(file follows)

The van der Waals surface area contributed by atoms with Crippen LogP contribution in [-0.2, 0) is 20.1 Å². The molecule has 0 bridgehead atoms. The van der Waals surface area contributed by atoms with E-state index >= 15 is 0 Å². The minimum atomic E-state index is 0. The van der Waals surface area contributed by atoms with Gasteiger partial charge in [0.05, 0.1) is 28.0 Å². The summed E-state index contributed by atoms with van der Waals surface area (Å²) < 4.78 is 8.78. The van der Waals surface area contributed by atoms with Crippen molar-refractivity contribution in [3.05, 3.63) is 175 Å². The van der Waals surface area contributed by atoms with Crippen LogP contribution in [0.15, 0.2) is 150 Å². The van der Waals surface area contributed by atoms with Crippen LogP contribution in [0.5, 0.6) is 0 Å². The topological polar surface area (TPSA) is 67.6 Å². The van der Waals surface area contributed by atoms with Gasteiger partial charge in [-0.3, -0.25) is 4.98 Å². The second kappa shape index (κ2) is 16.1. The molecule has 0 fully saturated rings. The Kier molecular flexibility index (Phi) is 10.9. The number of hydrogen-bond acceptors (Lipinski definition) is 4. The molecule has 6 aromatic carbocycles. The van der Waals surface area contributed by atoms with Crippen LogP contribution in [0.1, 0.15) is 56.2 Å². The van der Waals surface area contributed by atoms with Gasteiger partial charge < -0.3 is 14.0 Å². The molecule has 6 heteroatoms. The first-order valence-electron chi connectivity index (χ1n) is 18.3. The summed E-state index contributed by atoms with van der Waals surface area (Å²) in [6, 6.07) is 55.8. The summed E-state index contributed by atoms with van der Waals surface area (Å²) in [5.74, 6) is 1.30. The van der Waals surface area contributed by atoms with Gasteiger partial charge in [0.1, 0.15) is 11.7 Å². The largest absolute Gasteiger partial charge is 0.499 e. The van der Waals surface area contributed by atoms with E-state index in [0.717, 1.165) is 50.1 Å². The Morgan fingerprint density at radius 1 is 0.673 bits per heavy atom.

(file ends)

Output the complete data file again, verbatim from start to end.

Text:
The van der Waals surface area contributed by atoms with Crippen LogP contribution in [-0.2, 0) is 20.1 Å². The molecule has 0 bridgehead atoms. The van der Waals surface area contributed by atoms with E-state index >= 15 is 0 Å². The minimum atomic E-state index is 0. The van der Waals surface area contributed by atoms with Gasteiger partial charge in [0.05, 0.1) is 28.0 Å². The summed E-state index contributed by atoms with van der Waals surface area (Å²) < 4.78 is 8.78. The van der Waals surface area contributed by atoms with Crippen molar-refractivity contribution in [3.05, 3.63) is 175 Å². The van der Waals surface area contributed by atoms with Crippen LogP contribution in [0.15, 0.2) is 150 Å². The van der Waals surface area contributed by atoms with Crippen LogP contribution in [0.5, 0.6) is 0 Å². The topological polar surface area (TPSA) is 67.6 Å². The van der Waals surface area contributed by atoms with Gasteiger partial charge in [-0.3, -0.25) is 4.98 Å². The second kappa shape index (κ2) is 16.1. The molecule has 0 fully saturated rings. The Kier molecular flexibility index (Phi) is 10.9. The number of hydrogen-bond acceptors (Lipinski definition) is 4. The molecule has 6 aromatic carbocycles. The van der Waals surface area contributed by atoms with Crippen LogP contribution in [0.1, 0.15) is 56.2 Å². The van der Waals surface area contributed by atoms with Gasteiger partial charge < -0.3 is 14.0 Å². The molecule has 6 heteroatoms. The first-order valence-electron chi connectivity index (χ1n) is 18.3. The summed E-state index contributed by atoms with van der Waals surface area (Å²) in [6, 6.07) is 55.8. The summed E-state index contributed by atoms with van der Waals surface area (Å²) in [5.74, 6) is 1.30. The van der Waals surface area contributed by atoms with Gasteiger partial charge in [0.1, 0.15) is 11.7 Å². The largest absolute Gasteiger partial charge is 0.499 e. The van der Waals surface area contributed by atoms with E-state index in [0.717, 1.165) is 50.1 Å². The Morgan fingerprint density at radius 1 is 0.673 bits per heavy atom.